Hungary Monetary Policy


Central Bank raises rates in an attempt to shore up the forint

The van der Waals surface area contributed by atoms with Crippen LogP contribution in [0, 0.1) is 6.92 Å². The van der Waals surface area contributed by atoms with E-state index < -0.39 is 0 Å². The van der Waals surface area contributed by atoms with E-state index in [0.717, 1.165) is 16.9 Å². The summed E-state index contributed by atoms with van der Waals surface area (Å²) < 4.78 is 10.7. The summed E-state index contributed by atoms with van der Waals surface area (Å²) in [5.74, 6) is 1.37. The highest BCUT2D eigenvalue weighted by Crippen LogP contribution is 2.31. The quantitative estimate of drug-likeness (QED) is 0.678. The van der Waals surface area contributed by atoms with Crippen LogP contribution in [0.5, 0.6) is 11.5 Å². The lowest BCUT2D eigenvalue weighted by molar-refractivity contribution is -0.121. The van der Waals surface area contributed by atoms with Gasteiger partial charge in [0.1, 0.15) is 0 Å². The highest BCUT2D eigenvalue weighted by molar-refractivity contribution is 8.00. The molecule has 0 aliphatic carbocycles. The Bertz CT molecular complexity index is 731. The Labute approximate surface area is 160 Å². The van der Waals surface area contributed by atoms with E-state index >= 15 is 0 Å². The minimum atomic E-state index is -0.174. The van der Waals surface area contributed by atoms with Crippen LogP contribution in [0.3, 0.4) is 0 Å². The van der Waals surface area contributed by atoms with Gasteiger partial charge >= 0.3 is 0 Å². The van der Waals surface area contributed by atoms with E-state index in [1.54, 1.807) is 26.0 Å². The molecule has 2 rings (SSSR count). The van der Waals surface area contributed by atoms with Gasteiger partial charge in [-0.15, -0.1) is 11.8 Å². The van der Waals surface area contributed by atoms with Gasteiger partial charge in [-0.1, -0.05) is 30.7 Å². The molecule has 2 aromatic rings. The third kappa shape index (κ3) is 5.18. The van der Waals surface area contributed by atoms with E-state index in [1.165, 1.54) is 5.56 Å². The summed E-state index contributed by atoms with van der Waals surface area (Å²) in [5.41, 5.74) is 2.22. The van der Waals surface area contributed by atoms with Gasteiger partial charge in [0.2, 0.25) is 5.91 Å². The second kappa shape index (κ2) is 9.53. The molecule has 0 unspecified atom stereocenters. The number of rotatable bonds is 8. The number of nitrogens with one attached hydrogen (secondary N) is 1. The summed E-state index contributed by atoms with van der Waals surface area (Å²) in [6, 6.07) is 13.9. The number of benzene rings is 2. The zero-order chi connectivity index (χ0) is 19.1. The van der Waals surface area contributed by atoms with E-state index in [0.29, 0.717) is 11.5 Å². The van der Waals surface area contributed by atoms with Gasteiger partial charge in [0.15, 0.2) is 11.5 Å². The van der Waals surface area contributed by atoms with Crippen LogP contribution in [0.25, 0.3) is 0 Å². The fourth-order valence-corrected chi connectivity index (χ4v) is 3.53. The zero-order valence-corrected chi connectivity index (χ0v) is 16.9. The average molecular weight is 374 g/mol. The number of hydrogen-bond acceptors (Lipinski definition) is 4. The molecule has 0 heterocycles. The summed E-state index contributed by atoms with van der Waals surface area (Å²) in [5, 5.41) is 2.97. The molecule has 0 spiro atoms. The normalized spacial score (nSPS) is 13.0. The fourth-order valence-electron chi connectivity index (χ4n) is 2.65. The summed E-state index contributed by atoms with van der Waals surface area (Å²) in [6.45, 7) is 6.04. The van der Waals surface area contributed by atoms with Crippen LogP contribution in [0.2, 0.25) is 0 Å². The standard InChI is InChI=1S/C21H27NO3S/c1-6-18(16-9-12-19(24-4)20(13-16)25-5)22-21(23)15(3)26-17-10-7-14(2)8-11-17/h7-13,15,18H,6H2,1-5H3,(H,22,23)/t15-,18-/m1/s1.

At its 29 November policy meeting, the Central Bank voted to raise the base rate by 50 basis points to 6.50%. The decision was widely expected by market analysts after international rating agency Moody's unexpectedly cut Hungary's sovereign credit rating a notch to Ba1, which is now below investment grade. The move was aimed at preventing capital flight and further depreciation of the currency. The Bank stated that the depreciation of the forint in recent months is a threat to meeting the 3 per cent inflation target. Exchange rate depreciation is also increasing the vulnerability of the domestic financial system. Moreover, the Bank indicated that currency depreciation has caused a deterioration in the inflation outlook and increased the need for balance sheet adjustment in the economy. Against this backdrop, monetary authorities expressed that if the outlook for inflation and risk perceptions remain persistently unfavourable, it may prove necessary to raise interest rates further in the coming months.


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